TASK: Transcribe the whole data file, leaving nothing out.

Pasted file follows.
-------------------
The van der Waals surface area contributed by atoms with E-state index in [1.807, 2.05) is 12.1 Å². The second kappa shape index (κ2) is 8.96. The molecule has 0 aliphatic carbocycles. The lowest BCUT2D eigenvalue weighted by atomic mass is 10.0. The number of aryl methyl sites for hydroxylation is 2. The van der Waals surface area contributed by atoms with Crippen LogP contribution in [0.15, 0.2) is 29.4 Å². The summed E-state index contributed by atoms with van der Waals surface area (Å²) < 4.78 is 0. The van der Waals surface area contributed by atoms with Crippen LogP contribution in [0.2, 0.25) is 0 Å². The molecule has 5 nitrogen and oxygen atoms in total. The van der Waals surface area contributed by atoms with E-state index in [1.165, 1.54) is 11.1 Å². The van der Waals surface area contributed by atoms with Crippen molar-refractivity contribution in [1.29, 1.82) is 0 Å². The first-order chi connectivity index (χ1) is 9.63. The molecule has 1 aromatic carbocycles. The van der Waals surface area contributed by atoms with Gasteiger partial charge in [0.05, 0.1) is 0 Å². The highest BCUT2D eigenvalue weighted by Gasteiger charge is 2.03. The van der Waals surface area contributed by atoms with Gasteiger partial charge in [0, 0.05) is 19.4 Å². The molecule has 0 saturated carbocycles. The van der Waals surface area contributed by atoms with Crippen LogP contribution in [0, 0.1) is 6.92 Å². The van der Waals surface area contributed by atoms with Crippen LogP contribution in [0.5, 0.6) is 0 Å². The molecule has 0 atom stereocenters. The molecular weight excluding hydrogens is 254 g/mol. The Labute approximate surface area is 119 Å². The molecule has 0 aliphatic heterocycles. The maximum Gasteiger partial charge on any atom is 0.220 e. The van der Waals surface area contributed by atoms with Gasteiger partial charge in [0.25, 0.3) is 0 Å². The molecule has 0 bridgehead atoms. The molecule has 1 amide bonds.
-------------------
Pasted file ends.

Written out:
The van der Waals surface area contributed by atoms with E-state index in [1.807, 2.05) is 12.1 Å². The second kappa shape index (κ2) is 8.96. The molecule has 0 aliphatic carbocycles. The lowest BCUT2D eigenvalue weighted by atomic mass is 10.0. The number of aryl methyl sites for hydroxylation is 2. The van der Waals surface area contributed by atoms with Crippen LogP contribution in [0.15, 0.2) is 29.4 Å². The summed E-state index contributed by atoms with van der Waals surface area (Å²) < 4.78 is 0. The van der Waals surface area contributed by atoms with Crippen LogP contribution in [0.2, 0.25) is 0 Å². The molecule has 5 nitrogen and oxygen atoms in total. The van der Waals surface area contributed by atoms with E-state index in [1.165, 1.54) is 11.1 Å². The van der Waals surface area contributed by atoms with Crippen molar-refractivity contribution in [1.29, 1.82) is 0 Å². The first-order chi connectivity index (χ1) is 9.63. The molecule has 1 aromatic carbocycles. The van der Waals surface area contributed by atoms with Gasteiger partial charge in [0.05, 0.1) is 0 Å². The highest BCUT2D eigenvalue weighted by Gasteiger charge is 2.03. The van der Waals surface area contributed by atoms with Gasteiger partial charge in [0, 0.05) is 19.4 Å². The molecule has 0 saturated carbocycles. The van der Waals surface area contributed by atoms with Crippen LogP contribution in [0, 0.1) is 6.92 Å². The van der Waals surface area contributed by atoms with Crippen LogP contribution in [0.5, 0.6) is 0 Å². The molecule has 0 atom stereocenters. The molecular weight excluding hydrogens is 254 g/mol. The Labute approximate surface area is 119 Å². The molecule has 0 aliphatic heterocycles. The maximum Gasteiger partial charge on any atom is 0.220 e. The van der Waals surface area contributed by atoms with Gasteiger partial charge in [0.25, 0.3) is 0 Å². The molecule has 0 bridgehead atoms. The molecule has 1 amide bonds.